How does salt affect plants? There are two basic ways. First, high salt concentrations in soil make it harder for plant roots to extract water from the soil. This is purely the result of osmosis, the movement of water across a semipermeable membrane, as in a plant cell, from an area of high water potential (low salt concentration) to an area of low water potential (high salt concentration). When the concentration of soil-water salt rises above a threshold, water will tend to flow out of the plant. If plants had no way of regulating this process, they would quickly dehydrate and die. Second, in a saline environment, salt enters the plant and accumulates. With time, it can reach toxic concentrations.
Both can be exacerbated by environmental factors such as sunlight, air temperature, and humidity, but of the two, osmotic stress has the most impact, and after soil-water salt exceeds a certain threshold its effect on plant growth is more or less immediate. Salt accumulation, on the other hand, has a more gradual effect. Stress from salt accumulation occurs later in the plant’s life cycle, and only at very high levels of salinity does its effect dominate.
How do plants adapt to increased salinity? Traditionally, plants have been described as either “excluders” or “includers” of salt, those that select against its uptake or those that regulate its accumulation. In most plants, a little of both strategies is seen. Other plants adapt to salinity by completing their life cycles rapidly and avoiding the toxic effects of accumulated salt altogether. These are worthwhile summaries but trivial answers to complex processes.
All plant functions ultimately result from the genes that plants possess that control and coordinate growth in concert with the constraints of the environment, and that plants mount a coordinated response to their environment is easily demonstrated. The physiological manifestations of salt tolerance and the salt-stress response have been pretty well described. Traditional plant breeding of the type that Borlaug directed has produced quite stress-tolerant crops, mainly by introducing traits from stress-adapted wild relatives. So great progress has been made, but our understanding on a molecular and cellular level is only piecemeal.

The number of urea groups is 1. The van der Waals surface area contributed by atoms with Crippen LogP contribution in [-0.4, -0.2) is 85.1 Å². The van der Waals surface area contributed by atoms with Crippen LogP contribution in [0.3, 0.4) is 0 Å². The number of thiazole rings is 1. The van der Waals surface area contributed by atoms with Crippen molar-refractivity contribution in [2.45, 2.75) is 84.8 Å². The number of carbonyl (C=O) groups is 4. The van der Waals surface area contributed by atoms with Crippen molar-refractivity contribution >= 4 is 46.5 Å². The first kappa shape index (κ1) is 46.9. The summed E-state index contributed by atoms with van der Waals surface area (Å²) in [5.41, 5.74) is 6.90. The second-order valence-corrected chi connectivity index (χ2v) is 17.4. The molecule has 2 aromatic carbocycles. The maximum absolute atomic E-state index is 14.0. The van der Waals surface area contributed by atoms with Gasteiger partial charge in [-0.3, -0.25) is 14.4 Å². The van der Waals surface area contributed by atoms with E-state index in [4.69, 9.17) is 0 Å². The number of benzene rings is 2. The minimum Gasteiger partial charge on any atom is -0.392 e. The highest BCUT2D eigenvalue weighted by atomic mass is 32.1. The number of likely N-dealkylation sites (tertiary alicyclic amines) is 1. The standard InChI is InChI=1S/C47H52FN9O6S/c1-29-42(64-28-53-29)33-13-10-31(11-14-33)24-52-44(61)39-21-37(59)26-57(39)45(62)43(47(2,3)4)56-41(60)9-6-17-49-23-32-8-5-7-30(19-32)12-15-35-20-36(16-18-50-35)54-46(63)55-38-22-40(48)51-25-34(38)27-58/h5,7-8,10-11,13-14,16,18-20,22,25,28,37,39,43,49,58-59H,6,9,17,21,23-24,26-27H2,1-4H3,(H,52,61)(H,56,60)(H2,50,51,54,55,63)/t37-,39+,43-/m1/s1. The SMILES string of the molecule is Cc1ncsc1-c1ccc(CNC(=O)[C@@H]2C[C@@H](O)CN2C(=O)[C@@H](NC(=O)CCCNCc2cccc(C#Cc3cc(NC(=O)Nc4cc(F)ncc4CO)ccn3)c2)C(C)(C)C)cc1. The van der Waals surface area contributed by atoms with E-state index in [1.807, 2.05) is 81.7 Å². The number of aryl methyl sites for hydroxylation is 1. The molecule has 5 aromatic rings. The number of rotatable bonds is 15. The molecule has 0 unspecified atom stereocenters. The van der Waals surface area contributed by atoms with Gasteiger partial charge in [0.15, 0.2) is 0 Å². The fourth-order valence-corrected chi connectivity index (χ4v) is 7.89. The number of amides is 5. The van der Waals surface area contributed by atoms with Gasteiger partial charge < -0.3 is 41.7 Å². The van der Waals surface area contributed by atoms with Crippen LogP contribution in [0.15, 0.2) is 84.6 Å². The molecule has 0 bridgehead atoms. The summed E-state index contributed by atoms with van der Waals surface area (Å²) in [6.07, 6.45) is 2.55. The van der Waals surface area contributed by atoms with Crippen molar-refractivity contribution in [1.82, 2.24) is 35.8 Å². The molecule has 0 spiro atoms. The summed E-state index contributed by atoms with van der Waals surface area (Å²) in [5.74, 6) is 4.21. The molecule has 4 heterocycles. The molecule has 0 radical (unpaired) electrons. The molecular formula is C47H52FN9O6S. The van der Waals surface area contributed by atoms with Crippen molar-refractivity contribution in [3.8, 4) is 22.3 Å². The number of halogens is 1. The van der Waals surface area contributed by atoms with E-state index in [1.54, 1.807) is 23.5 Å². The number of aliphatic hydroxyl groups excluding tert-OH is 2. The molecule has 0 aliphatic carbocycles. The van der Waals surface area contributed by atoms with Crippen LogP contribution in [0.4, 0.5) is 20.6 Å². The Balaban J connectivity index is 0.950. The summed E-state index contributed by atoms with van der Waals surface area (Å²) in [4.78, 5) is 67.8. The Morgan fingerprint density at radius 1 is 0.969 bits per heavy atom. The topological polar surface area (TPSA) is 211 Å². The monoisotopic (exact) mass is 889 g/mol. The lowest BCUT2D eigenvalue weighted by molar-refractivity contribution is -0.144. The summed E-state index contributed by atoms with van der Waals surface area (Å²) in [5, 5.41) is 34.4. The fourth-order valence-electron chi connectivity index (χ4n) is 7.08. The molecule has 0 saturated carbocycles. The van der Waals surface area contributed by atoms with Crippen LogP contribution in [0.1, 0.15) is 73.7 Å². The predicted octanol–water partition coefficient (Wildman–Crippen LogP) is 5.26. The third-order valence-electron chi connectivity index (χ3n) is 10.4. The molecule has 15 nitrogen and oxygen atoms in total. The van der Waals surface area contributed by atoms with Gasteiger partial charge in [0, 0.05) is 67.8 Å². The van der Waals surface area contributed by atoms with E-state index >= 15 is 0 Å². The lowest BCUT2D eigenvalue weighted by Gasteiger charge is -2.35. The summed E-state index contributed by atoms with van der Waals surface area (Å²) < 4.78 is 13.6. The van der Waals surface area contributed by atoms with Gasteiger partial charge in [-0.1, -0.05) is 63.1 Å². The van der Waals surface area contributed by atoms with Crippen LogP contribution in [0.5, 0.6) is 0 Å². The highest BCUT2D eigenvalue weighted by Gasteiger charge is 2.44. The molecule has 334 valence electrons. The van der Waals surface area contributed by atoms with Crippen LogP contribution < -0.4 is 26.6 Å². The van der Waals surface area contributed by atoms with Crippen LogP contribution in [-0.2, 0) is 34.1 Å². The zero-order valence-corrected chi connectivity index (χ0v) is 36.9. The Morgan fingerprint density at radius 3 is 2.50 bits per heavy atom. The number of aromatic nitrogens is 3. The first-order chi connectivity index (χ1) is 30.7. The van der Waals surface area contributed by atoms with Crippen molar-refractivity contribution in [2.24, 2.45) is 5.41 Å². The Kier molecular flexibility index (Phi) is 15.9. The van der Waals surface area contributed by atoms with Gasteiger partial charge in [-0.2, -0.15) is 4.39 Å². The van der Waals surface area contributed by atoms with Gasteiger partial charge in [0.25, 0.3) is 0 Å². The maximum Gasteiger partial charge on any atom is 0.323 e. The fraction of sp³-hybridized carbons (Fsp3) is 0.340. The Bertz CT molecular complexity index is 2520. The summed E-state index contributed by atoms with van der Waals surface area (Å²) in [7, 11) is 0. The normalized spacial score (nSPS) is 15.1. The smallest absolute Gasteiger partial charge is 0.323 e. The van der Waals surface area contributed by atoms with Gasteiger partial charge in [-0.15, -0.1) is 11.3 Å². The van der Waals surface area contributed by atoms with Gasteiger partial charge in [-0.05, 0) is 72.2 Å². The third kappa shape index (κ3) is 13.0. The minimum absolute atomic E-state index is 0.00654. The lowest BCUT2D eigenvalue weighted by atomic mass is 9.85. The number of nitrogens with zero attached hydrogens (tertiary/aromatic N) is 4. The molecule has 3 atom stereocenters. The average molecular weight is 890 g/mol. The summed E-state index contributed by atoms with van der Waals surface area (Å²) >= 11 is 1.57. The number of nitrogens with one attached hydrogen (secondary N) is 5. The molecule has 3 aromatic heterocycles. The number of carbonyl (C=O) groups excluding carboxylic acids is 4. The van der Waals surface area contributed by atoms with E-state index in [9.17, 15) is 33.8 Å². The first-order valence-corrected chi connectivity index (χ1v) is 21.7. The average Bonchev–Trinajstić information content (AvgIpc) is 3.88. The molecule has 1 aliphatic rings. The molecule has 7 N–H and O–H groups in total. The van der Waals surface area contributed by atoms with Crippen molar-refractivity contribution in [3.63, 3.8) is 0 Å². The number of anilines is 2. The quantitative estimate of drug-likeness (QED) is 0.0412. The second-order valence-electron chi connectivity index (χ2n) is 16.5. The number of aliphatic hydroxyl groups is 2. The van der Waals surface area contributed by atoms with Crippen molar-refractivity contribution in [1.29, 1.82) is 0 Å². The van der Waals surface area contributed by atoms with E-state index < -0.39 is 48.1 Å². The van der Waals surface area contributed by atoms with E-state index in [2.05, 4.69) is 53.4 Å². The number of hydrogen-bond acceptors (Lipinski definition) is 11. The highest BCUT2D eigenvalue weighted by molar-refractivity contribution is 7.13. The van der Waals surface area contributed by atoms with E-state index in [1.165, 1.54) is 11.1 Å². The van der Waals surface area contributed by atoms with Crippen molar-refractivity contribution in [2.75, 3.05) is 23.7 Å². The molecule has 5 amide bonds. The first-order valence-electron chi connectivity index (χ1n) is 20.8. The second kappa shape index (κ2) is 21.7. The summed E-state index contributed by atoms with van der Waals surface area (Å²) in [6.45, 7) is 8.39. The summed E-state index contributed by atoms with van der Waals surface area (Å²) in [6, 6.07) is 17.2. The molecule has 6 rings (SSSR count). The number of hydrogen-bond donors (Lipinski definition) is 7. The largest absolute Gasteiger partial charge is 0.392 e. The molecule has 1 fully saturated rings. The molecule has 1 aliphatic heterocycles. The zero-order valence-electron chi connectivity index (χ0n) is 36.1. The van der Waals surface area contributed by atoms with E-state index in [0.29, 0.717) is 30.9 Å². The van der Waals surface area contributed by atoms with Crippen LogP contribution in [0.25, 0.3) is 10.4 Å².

Teasing answers from several issues will provide insights into the processes that cause salt tolerance and toxicity in plants. For example, what molecular processes control salt (actually ion) compartmentalization in plants, and what accounts for tissue tolerance and osmotic adjustment? How is salt transported once inside the plant? A gene family responsible for initial entry of ions into plants has been identified and gives us some insights. One fascinating question is how do the leaves know the roots are in salty soil? Clearly, they do because leaf growth rate is reduced proportionally to the concentration of salt in the soil solution and not to the salt concentration within the leaves. What accounts for this long-distance communication within plants?
In the next few decades, we will answer these questions. And in the process, we will have taken more steps in the right direction.